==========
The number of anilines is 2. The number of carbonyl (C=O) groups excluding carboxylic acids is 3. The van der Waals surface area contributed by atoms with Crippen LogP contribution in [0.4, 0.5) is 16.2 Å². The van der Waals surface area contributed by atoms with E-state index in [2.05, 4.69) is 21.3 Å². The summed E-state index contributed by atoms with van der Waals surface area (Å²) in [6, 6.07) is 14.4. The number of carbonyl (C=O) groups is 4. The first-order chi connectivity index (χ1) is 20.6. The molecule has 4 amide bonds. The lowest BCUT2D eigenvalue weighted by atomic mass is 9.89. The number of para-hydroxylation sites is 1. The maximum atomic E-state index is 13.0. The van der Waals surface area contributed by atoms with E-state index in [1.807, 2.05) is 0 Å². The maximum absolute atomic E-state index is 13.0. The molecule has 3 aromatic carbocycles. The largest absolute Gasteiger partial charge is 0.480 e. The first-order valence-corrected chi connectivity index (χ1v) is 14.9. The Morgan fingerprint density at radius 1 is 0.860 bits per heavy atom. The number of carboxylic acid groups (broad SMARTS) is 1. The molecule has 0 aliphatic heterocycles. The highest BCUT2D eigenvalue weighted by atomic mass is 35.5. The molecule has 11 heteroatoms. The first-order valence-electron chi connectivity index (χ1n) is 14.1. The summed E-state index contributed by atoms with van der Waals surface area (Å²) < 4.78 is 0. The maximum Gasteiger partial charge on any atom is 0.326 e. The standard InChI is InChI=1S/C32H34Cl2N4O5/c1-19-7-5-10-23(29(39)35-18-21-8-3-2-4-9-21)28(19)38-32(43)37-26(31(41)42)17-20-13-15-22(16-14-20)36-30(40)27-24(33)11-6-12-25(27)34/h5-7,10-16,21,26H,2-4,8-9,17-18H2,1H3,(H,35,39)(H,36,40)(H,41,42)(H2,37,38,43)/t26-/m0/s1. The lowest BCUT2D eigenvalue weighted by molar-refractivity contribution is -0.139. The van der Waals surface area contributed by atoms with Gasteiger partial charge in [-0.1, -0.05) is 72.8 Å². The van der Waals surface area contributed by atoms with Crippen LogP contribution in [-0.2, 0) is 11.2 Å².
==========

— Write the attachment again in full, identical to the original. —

The number of anilines is 2. The number of carbonyl (C=O) groups excluding carboxylic acids is 3. The van der Waals surface area contributed by atoms with Crippen LogP contribution in [0.4, 0.5) is 16.2 Å². The van der Waals surface area contributed by atoms with E-state index in [2.05, 4.69) is 21.3 Å². The summed E-state index contributed by atoms with van der Waals surface area (Å²) in [6, 6.07) is 14.4. The number of carbonyl (C=O) groups is 4. The first-order chi connectivity index (χ1) is 20.6. The molecule has 4 amide bonds. The lowest BCUT2D eigenvalue weighted by atomic mass is 9.89. The number of para-hydroxylation sites is 1. The maximum atomic E-state index is 13.0. The van der Waals surface area contributed by atoms with E-state index in [1.807, 2.05) is 0 Å². The maximum absolute atomic E-state index is 13.0. The molecule has 3 aromatic carbocycles. The largest absolute Gasteiger partial charge is 0.480 e. The first-order valence-corrected chi connectivity index (χ1v) is 14.9. The Morgan fingerprint density at radius 1 is 0.860 bits per heavy atom. The number of carboxylic acid groups (broad SMARTS) is 1. The molecule has 0 aliphatic heterocycles. The highest BCUT2D eigenvalue weighted by atomic mass is 35.5. The molecule has 11 heteroatoms. The first-order valence-electron chi connectivity index (χ1n) is 14.1. The summed E-state index contributed by atoms with van der Waals surface area (Å²) < 4.78 is 0. The maximum Gasteiger partial charge on any atom is 0.326 e. The standard InChI is InChI=1S/C32H34Cl2N4O5/c1-19-7-5-10-23(29(39)35-18-21-8-3-2-4-9-21)28(19)38-32(43)37-26(31(41)42)17-20-13-15-22(16-14-20)36-30(40)27-24(33)11-6-12-25(27)34/h5-7,10-16,21,26H,2-4,8-9,17-18H2,1H3,(H,35,39)(H,36,40)(H,41,42)(H2,37,38,43)/t26-/m0/s1. The lowest BCUT2D eigenvalue weighted by molar-refractivity contribution is -0.139. The van der Waals surface area contributed by atoms with Gasteiger partial charge in [-0.1, -0.05) is 72.8 Å². The van der Waals surface area contributed by atoms with Crippen LogP contribution in [-0.2, 0) is 11.2 Å².